16 Nov 2012.
For immediate release.

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Let`s See Positive Proposals to Improve Road Safety
With Road Safety Week about to begin 1, the newly-formed Alliance of British Drivers 2, believes that positive measures to prevent road accidents are preferable to the negative and punitive policies which do so much to alienate drivers.
As Nigel Humphries, spokesperson for the newly formed alliance, explains:
“The vast majority of road accidents are caused by a lack of attention from one or more road users, whether they are drivers, cyclists or pedestrians. When driving, cycling or crossing the road, people should concentrate and avoid distractions such as mobile phones, conversations, or allowing their thoughts to stray onto other issues in their lives. Roads can be dangerous places and they deserve our full attention. The Government should use this opportunity to fund a publicity campaign promoting the need for all road users to pay their full attention when using the road. This campaign will need to be sustained to get the message across.”
Humphries continues:
“For drivers, while it is necessary to be competent in the technical aspects of car control, safe driving is mostly about having the right mental approach and attitude. Steve Haley's excellent book 'Mind Driving' explains how this may be achieved and should be read by all drivers, whether they are learners, have recently passed the test or have many years' experience 3. Driver training needs to be rethought to incorporate the need to instil the right beliefs and attitudes in new drivers.”
The Alliance believes that many policies pursued over the last twenty years have had a negative effect on road user attitudes and concentration. Drivers who are forced to travel below the natural speed of a road are likely to 'switch off' and let their minds wander. The increasing use of 20mph speed limits, far from producing the reductions in accidents expected, has actually led to increased casualties in some road user groups.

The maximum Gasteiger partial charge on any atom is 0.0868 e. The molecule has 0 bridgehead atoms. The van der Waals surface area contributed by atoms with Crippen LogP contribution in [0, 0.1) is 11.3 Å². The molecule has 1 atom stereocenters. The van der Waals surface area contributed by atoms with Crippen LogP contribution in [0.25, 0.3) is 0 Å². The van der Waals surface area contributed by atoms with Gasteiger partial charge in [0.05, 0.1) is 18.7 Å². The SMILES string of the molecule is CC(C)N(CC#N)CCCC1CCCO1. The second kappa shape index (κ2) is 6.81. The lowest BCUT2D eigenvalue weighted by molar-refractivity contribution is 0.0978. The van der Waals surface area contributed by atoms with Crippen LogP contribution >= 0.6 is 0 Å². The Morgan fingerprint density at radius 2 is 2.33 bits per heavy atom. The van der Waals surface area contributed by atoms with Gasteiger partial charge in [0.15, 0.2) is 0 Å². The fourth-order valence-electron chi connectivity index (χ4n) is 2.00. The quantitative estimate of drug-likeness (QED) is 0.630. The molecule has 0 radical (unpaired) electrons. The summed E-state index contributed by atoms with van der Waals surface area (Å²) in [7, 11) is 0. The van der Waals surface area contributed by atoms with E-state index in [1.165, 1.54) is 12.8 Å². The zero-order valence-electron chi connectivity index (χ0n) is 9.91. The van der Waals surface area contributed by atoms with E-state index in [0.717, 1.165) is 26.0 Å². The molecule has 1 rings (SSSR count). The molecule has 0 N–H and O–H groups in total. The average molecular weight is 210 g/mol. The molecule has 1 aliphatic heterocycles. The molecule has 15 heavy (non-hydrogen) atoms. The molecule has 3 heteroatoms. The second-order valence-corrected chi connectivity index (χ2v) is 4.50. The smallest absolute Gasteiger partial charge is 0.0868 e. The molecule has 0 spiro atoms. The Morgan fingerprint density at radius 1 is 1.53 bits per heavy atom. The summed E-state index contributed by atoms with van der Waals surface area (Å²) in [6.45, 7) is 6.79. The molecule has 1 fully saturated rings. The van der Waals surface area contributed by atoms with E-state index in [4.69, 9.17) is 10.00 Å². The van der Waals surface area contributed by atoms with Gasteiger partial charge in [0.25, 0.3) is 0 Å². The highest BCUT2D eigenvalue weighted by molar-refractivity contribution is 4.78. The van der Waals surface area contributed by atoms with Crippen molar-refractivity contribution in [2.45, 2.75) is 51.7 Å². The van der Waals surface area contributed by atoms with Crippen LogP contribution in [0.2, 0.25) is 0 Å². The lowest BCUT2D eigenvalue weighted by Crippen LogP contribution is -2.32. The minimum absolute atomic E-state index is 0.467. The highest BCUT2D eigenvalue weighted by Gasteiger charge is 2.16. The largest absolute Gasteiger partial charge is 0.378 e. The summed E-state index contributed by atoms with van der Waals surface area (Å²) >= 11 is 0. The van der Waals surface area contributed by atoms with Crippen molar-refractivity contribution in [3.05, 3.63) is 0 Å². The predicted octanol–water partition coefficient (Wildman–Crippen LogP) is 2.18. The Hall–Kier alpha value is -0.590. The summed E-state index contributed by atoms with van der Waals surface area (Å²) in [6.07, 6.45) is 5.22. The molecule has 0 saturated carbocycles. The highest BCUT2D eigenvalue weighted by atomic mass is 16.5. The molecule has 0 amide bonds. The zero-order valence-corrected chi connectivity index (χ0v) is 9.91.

The Alliance urges the Government to reinstate the 85th percentile (the speed that only 15% of drivers exceed) as the basis of setting speed limits. This has been shown to produce the smoothest traffic flow with less overtaking, minimum accident frequency and a high level of voluntary compliance. It would also legalise the speed choices of the safest drivers, as those who travel in the 80th to 90th percentile range have the least accident involvement 4. Another constructive measure the Government might consider is introducing a system of positive licence points for drivers who have a good accident record and are free of convictions, or who have undergone additional training. These points could then be used to offset any negative points applied for an occasional lapse 5.

ABD chairman Brian Gregory concludes:
“We have endured decades of road safety policies that have ignored the real causes of road accidents and have instead focused on punishing drivers for breaches of increasingly irrelevant and simplistic regulations. Perhaps this year's Road Safety Week could see the beginning of a more enlightened approach that starts addressing the real issues that could lead to the safer roads we all want to see.”

 
 
NOTES FOR EDITORS
 
1. Details of Road Safety Week
2. The Alliance of British Drivers (ABD) was formed in October 2012 by the merger of the Association of British Drivers and the Drivers' Alliance PR 800
3. Books — Driving
4. Speed Limits: their correct use, setting, and enforcement
5. See PR 446 concerning Spain's system of positive points.
 
 
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